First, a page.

Asthma - control drugsInhaled corticosteroids; Long-acting beta-agonists; Leukotriene modifiers; Cromolyn
Control drugs for asthma are drugs you take to control your asthma symptoms. You must take them every day for them to work. You and your doctor can make a plan for the drugs that work for you. This plan will include when you should take them. It will also include how much you should take.
You may need to take these drugs for at least a month before you start to feel better.
Take them even when you feel okay. Take enough with you when you travel. Plan ahead. Make sure you do not run out.
Most people with asthma use an inhaler to take their medicines.
What are the main types of inhalers?
Metered-dose inhaler (MDI)
MDI with a spacer
Dry powder inhaler
All of the above
Can children use inhalers?
Which of the following statements about spacers is NOT true?
They come in different shapes and sizes
Spacers help you breathe in your medicine slowly and more completely
You should always use a spacer with a dry powder inhaler
Inhaled steroids are usually the first choice for what type of asthma treatment?
Are inhaled steroids safe for children?
It's a good idea to do this after using your MDI.
Rinse your mouth
Take a nap
Get a new inhaler
Your MDI needs regular cleaning.
Is there a way to know when I'll need to refill my control medicine?
How should I store my MDI?
Keep it in a cold room
Keep it as warm as you can
At room temperature
Inhaled corticosteroids help keep your airways from swelling up. This helps keep your asthma symptoms away.
Inhaled steroids are used with a metered dose inhaler (MDI) and spacer.
You should use an inhaled steroid every day, even if you do not have symptoms.
After you use it, rinse your mouth with water, gargle, and spit out.
If your child cannot use an inhaler, your doctor will give you a drug to use with a nebulizer. This machine can turn liquid medicine into a spray. This lets your child breathe the medicine in.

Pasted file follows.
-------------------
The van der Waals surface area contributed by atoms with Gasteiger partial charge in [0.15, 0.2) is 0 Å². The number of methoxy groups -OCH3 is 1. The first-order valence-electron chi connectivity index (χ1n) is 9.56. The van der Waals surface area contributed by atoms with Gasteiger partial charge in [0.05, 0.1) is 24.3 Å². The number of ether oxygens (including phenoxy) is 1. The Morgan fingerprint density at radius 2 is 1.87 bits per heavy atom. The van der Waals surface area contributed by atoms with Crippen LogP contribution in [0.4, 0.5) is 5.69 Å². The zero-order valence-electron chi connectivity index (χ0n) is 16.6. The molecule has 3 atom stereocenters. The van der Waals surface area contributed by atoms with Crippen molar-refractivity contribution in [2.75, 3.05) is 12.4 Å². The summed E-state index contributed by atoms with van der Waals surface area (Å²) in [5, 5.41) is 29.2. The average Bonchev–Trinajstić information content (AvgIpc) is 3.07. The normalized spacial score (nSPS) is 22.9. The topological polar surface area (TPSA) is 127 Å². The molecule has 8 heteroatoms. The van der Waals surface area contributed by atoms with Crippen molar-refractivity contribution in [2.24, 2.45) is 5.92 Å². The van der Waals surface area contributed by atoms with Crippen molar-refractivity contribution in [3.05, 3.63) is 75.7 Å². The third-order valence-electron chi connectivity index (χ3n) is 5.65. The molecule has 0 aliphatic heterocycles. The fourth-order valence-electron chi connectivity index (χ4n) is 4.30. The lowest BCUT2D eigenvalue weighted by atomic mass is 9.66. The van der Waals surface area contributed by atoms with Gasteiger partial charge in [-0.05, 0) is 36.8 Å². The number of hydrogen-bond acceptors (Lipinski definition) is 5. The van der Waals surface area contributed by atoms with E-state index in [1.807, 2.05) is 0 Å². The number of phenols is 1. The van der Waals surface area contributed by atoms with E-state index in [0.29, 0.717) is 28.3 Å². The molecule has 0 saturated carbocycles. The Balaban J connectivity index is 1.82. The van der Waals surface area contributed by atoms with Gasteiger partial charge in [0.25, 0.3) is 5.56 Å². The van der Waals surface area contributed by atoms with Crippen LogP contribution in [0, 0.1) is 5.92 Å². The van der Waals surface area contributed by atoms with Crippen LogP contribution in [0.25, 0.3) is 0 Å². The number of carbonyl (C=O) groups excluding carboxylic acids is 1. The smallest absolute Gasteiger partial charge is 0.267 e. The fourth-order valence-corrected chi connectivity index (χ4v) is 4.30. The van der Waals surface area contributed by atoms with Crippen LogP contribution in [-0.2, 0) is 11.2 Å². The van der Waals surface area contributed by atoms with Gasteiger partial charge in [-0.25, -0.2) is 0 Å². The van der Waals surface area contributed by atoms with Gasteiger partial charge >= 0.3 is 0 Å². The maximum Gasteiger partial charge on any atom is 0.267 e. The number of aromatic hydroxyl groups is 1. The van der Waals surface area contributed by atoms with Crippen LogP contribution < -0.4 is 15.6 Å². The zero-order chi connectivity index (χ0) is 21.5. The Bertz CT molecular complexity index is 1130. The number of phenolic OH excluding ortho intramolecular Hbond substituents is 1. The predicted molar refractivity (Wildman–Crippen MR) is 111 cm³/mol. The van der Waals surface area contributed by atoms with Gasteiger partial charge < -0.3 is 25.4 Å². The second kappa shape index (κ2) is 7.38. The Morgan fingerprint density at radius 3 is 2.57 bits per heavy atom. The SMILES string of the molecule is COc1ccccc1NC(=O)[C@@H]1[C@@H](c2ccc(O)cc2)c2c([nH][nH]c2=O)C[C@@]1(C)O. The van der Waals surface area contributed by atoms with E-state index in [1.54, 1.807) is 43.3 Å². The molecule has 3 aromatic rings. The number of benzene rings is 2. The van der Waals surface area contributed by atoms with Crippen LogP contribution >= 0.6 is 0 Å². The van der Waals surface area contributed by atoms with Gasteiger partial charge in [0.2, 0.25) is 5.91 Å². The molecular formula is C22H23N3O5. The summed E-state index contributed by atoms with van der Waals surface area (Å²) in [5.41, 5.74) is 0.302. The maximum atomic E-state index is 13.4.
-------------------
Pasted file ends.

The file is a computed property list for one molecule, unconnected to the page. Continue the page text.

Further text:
Long-acting Beta-agonist Inhalers
These medicines can help keep your asthma symptoms away. They relax the muscles of your airways.
Normally, you use these medicines only when you are using an inhaled steroid drug and you still have symptoms. Do not take these long-acting medicines alone.
Use this medicine every day, even if you do not have symptoms.
Your doctor may ask you to take both a steroid drug and a long-acting beta-agonist drug.
It may be easier to use an inhaler that has both drugs in them.
These medicines are used to prevent asthma symptoms. They come in tablet or pill form.
Cromolyn is a medicine that may prevent asthma symptoms. It can be used in a nebulizer, so it may be easy for young children to take. It is also available as an aerosol.
Guidelines for the Diagnosis and Management of Asthma. Rockville, MD. National Heart, Lung, and Blood Institute, US Dept of Health and Human Services; 2007. NIH publications 08-4051.
Lemanske RF Jr, Mauger DT, Sorkness CA, Jackson DJ, Boehmer SJ, Martinez FD, et al. Step-up therapy for children with uncontrolled asthma receiving inhaled corticosteroids. N Engl J Med. 2010 Mar 18;362(11):975-85.
Review Date: 5/16/2012
Reviewed By: Neil K. Kaneshiro, MD, MHA, Clinical Assistant Professor of Pediatrics, University of Washington School of Medicine. Also reviewed by David Zieve, MD, MHA, Medical Director, A.D.A.M. Health Solutions, Ebix, Inc.